The puzzling was effectively integrated into the proceedings, and there was much of it, which meant that it was a bit of a mixed bag. I didn’t think it was as open as the first game and, even played on the hard setting, was not that difficult. I generally knew what to do or where to go next, helped along by emails arriving on my PDA. Occasionally I was lost. But as revisiting places sometimes revealed a new development, with certain events triggering new ways forward, being lost never seemed to last very long.

All of which helped the plot flow, and kept the game going, which is, I think, a plus. If it stuttered and stalled through being too difficult, the mood would be punctured and the overall experience deflated.

There is some repetition in the puzzles (you reassemble about five or six torn flyers and posters) and there are some dialogue based games and others that depend a bit on trial and error, although the dialogue games will be less so if you pay attention to your surroundings. Lock picking, however, is simply trial and error. You will use an extensive inventory, although you have a fairly limited number of items at any one time. Icons will of course indicate something needs to be done, and the hotspots are quite generous, a little too much in some cases. I thought that some better delineation between nearby hotspots would have helped on occasion.

You can also find bonus items in the game (finding them isn’t necessary in terms of completing the game), either through a perceptive response to a puzzle or through repetition. The repetitive ones are not my cup of tea; doing something repeatedly in the hope that you might get a bonus seems a little too contrived. I did find three of a stated six, and there might be others.

You can look up and down at every location, and generally turn through 360 degrees. Whilst it can be a lot of clicking - one to look up, another to look down again - it pays to do so, and subtle clues will often indicate where it might be most rewarding. It would have been nice to have had panning with the mouse, but I suspect that requires a much more complicated game engine. Perhaps too Jonathan was thinking of those players who get a little queasy with a free panning environment.

The system specifications are rather humble for a modern-day game, and if you have a bigger system you can tweak the antialiasing and a few other settings. The menu is all accessed through the PDA, which pokes out at the bottom left of the screen, and the inventory is across the bottom of the screen. It may well have unlimited save slots, but as I only used one (which is really all you need), I can’t tell you.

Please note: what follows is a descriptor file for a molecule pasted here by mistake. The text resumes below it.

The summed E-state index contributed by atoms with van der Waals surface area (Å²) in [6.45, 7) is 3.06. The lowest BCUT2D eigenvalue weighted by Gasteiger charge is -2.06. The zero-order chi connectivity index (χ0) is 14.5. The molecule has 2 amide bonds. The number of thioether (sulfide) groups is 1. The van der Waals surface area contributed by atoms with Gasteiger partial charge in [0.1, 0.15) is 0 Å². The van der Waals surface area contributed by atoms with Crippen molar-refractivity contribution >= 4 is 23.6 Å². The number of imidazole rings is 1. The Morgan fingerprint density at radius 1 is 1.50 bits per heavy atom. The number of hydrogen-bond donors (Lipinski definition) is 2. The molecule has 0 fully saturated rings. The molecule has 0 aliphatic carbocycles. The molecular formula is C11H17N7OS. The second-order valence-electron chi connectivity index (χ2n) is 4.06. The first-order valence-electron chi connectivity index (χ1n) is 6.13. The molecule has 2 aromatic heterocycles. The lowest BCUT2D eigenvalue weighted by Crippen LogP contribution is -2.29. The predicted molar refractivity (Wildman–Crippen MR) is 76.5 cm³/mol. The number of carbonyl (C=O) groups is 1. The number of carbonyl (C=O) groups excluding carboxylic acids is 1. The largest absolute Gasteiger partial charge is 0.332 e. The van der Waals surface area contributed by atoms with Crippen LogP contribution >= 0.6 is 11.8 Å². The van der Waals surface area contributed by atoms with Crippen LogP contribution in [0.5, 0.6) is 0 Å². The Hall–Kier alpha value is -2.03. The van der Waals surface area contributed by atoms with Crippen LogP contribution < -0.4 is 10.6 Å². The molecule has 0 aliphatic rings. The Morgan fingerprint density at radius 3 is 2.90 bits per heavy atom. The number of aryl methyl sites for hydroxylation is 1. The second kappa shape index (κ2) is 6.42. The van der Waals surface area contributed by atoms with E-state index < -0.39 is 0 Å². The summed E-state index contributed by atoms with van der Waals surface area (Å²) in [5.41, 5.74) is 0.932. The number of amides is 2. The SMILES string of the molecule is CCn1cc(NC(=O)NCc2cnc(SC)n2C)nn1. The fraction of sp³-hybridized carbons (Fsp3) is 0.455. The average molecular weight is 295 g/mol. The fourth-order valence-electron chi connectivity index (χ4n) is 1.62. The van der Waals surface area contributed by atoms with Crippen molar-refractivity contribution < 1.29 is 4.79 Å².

Some conundrums in Lost Souls will lead to your demise, but the game automatically returns you for another attempt. One puzzle is timed, in that a misshapen creature is advancing upon you and you must complete the puzzle before it reaches you.

One thing I would have liked was the opportunity to skip dialogue I had heard. Re-entering the past, for instance, always resulted in the same piece of character dialogue, and there were similar instances elsewhere. Clicking on an object again might also trigger the same response. It’s a small thing, but a thing nonetheless. 

The voice work, with one exception, was generally better than good. Unfortunately that exception was The Inspector, who sounded far too forced and unnatural. The musical score, though, more than compensated. And there are some nice little touches, including the slight bob of the head in your first person perspective.

I did encounter some glitches. In those puzzles where you had to reassemble a torn poster, if I moved a piece too close to the edge of the screen, my curser became frozen and I would have to control-alt-delete my way out. It happened more than once, so I made a point of not going near the edges. I also got a similar lockup on two occasions, which seem to have been the result of trying to turn in another direction too quickly. I suspect if patches can fix these issues, Jonathan will ensure that they eventuate.

Despite my misgivings and the little quibbles here and there, all in all Dark Fall: Lost Souls is an excellent adventure game, worthy of your time and your money. It didn’t rate as highly for me as the first instalment, but it rates more highly than a lot of games I have played. At its heart, it remains in essence the product of one man’s passion, and, along with makers such as Knut Müller and William R. Fisher, giving substance to that passion continues to produce compelling games.


I played on:

OS: Win XP Professional SP3

Processor: AMD Phenom 9500 Quad Core CPU 2.2 GHz

Ram: 3.25GB DDR2 400MHz

Gx card: ATI Radeon HD 3850 512Mb


December, 2009